The question is: where are the other seven Justices on this? The other Justices of the court were free to join Thomas and Gorsuch in voting to hear the case that was seeking review this past term and decided not to do so. But this could be for a variety of reasons—maybe they want to keep Sullivan as is, or maybe they believe it’s important for the Court’s institutional reputation that it not disrupt settled precedent. Or maybe they are planning to disrupt settled precedent in other areas in the coming term and wanted to hold back here. Or maybe they really do want to tinker with Sullivan, but thought this case wasn’t a good vehicle for doing so.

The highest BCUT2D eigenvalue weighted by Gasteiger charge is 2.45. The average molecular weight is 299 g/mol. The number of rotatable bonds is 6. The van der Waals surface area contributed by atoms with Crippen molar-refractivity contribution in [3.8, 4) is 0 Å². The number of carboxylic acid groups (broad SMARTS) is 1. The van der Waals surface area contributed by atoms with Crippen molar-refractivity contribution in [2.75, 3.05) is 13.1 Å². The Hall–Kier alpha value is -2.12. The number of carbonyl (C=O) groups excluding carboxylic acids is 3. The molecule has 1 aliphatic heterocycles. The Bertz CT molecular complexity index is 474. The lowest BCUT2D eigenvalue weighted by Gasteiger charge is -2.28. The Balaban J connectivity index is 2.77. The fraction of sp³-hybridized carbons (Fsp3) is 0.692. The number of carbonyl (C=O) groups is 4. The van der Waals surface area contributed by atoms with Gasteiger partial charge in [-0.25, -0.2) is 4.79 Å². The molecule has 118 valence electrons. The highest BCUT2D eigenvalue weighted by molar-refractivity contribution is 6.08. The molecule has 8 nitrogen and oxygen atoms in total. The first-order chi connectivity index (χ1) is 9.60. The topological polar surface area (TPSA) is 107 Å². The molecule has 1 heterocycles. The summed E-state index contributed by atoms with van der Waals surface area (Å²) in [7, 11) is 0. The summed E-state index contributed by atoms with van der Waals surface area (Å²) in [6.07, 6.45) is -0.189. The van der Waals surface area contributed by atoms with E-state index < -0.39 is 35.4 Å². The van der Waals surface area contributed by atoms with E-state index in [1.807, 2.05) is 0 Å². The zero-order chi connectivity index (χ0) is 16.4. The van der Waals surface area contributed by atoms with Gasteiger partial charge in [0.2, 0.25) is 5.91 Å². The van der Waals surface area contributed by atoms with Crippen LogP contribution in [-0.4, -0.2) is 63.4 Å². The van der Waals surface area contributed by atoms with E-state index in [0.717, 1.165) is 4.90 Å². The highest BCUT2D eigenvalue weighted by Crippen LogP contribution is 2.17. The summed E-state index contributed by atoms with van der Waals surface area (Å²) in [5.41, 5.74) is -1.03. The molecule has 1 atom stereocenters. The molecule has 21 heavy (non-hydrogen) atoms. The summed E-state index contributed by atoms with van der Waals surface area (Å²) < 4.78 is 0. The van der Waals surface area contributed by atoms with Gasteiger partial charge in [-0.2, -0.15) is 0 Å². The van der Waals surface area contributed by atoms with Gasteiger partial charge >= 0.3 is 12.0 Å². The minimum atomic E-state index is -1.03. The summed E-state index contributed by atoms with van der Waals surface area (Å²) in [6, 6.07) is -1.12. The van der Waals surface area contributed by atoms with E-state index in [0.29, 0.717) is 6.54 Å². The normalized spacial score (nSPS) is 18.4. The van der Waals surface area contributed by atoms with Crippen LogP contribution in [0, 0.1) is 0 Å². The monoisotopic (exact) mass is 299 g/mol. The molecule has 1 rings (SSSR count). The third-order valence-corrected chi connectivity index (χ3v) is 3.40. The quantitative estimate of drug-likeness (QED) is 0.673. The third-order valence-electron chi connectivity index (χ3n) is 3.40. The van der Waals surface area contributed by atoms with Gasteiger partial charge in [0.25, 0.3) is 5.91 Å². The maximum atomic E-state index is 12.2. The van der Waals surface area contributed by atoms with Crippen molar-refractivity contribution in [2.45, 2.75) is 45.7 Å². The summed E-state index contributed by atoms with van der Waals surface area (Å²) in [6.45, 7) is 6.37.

First Amendment law is a space where dissenting views have in some instances migrated into majority positions. For now, all we know for certain is that Justice Thomas would overturn Sullivan in its entirety and that Justice Gorsuch would like to take a case to reconsider the way Sullivan operates in the differentt media ecosystem.

Beyond that, we will have to wait and see.